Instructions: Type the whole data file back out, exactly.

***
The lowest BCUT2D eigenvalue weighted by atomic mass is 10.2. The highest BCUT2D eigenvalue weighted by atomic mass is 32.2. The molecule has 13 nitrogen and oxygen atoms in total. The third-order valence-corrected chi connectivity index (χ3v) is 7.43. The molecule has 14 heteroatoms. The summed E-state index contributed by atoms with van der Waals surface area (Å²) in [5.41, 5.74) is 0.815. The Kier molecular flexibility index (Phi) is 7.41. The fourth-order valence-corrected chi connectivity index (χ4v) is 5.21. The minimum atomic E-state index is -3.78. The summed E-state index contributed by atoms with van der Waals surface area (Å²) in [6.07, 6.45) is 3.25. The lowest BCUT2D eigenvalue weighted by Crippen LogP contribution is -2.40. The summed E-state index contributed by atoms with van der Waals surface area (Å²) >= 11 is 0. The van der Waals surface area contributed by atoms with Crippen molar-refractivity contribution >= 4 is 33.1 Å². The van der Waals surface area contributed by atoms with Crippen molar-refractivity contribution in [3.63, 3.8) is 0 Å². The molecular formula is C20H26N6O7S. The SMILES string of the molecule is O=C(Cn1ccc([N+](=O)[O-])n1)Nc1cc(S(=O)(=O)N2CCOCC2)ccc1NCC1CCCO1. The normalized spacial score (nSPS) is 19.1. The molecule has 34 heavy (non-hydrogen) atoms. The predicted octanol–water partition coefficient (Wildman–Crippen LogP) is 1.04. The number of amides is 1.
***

The lowest BCUT2D eigenvalue weighted by atomic mass is 10.2. The highest BCUT2D eigenvalue weighted by atomic mass is 32.2. The molecule has 13 nitrogen and oxygen atoms in total. The third-order valence-corrected chi connectivity index (χ3v) is 7.43. The molecule has 14 heteroatoms. The summed E-state index contributed by atoms with van der Waals surface area (Å²) in [5.41, 5.74) is 0.815. The Kier molecular flexibility index (Phi) is 7.41. The fourth-order valence-corrected chi connectivity index (χ4v) is 5.21. The minimum atomic E-state index is -3.78. The summed E-state index contributed by atoms with van der Waals surface area (Å²) in [6.07, 6.45) is 3.25. The lowest BCUT2D eigenvalue weighted by Crippen LogP contribution is -2.40. The summed E-state index contributed by atoms with van der Waals surface area (Å²) >= 11 is 0. The van der Waals surface area contributed by atoms with Crippen molar-refractivity contribution >= 4 is 33.1 Å². The van der Waals surface area contributed by atoms with Crippen molar-refractivity contribution in [3.63, 3.8) is 0 Å². The molecular formula is C20H26N6O7S. The SMILES string of the molecule is O=C(Cn1ccc([N+](=O)[O-])n1)Nc1cc(S(=O)(=O)N2CCOCC2)ccc1NCC1CCCO1. The normalized spacial score (nSPS) is 19.1. The molecule has 34 heavy (non-hydrogen) atoms. The predicted octanol–water partition coefficient (Wildman–Crippen LogP) is 1.04. The number of amides is 1.